"What we've done is destroy the carrying capacity of the habitat to support those [fisheries] by removing the organisms that provide shelter for little fishes," he told Science News. "We're talking about destruction of marine habitat that is, if not equivalent, at least in the ballpark with clear-cutting forests on land."
Not everyone concurs. "There's no question that certain habitats have taken a real pounding," says Andrew A. Rosenberg, northeast regional administrator of the National Marine Fisheries Service in Gloucester, Mass. Though he acknowledges that sharp declines in stocks of exploited fish, such as cod, have been "clearly associated with fishing," he adds, "I don't know that you'd conclude it's due to a clear-cutting type of effect on habitat."
Such a determination would require long-term monitoring of the nontargeted ocean floor communities--which, he notes, is not done today. So while he believes the clear-cutting issue "is a valid and important concern, [Norse's] conclusion may be a little premature."
Hoping to help resolve the issue, a number of research ventures have begun to identify vulnerabilities in the seafloor communities and to study how quickly damaged habitats bounce back. Their findings could influence whether and how fishing regulations might be modified to ensure that critical habitats receive a chance to recover.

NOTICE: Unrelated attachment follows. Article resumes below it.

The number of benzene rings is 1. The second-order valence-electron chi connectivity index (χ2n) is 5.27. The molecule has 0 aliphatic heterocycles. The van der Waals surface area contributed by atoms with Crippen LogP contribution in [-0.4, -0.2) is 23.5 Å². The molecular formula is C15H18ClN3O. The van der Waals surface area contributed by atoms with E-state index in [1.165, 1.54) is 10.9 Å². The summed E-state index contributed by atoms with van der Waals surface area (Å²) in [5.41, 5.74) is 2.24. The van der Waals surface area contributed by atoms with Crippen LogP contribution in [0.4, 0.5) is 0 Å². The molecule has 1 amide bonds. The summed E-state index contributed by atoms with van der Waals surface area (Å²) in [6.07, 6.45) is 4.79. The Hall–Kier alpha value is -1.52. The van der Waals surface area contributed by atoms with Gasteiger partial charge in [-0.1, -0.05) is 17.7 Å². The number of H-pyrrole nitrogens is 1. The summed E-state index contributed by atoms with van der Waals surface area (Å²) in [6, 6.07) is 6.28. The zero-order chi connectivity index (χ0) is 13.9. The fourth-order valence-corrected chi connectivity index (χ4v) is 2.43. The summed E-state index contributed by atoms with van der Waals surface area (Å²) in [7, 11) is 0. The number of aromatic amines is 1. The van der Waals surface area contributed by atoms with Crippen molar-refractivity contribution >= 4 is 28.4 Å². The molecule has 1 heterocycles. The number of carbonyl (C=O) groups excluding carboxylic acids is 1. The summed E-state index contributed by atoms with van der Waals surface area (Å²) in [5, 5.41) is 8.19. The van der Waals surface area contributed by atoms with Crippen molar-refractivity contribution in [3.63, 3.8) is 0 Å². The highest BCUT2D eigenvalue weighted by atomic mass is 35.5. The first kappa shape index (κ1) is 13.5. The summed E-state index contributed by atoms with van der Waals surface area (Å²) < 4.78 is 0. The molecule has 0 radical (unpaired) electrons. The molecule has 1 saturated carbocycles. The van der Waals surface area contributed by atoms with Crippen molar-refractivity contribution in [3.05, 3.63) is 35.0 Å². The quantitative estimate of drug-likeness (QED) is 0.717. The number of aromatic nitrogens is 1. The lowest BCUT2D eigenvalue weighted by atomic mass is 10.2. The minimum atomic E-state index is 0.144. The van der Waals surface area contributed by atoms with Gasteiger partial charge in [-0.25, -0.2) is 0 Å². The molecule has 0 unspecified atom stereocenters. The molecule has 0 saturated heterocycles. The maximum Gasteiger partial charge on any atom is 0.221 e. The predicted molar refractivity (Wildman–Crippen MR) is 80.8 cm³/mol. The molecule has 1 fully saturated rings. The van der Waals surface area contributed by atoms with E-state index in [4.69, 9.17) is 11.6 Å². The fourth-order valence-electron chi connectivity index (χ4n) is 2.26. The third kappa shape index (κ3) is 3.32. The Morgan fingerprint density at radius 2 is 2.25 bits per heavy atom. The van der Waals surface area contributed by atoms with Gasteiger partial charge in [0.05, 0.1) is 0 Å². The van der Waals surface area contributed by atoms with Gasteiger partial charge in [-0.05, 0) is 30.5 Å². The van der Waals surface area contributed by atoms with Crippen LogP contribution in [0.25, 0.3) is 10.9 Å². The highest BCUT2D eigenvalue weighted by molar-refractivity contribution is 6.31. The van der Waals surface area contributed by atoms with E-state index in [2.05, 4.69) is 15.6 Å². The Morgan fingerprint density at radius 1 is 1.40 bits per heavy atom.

A biological oceanographer who studies seafloor habitats, Les Watling of the University of Maine's Darling Marine Center in Walpole has become particularly concerned about fishing fleets moving into what had been inaccessible sites.
Rock-hopper gear, for example, introduced about 10 to 15 years ago, can roll over large seabed obstacles. Ropes that thread through a series of huge balls or rollers drag a net across the floor, often overturning rocks and, Watling says, "grinding to a pulp" any animals cemented to them.
In 1987, he videotaped Outer Falls, then a pristine community some 80 miles offshore in the Gulf of Maine. The boulder-strewn area teemed with ancient sponges, bushlike bryozoans, and other animals that form colonies and anchor themselves permanently onto solid footings.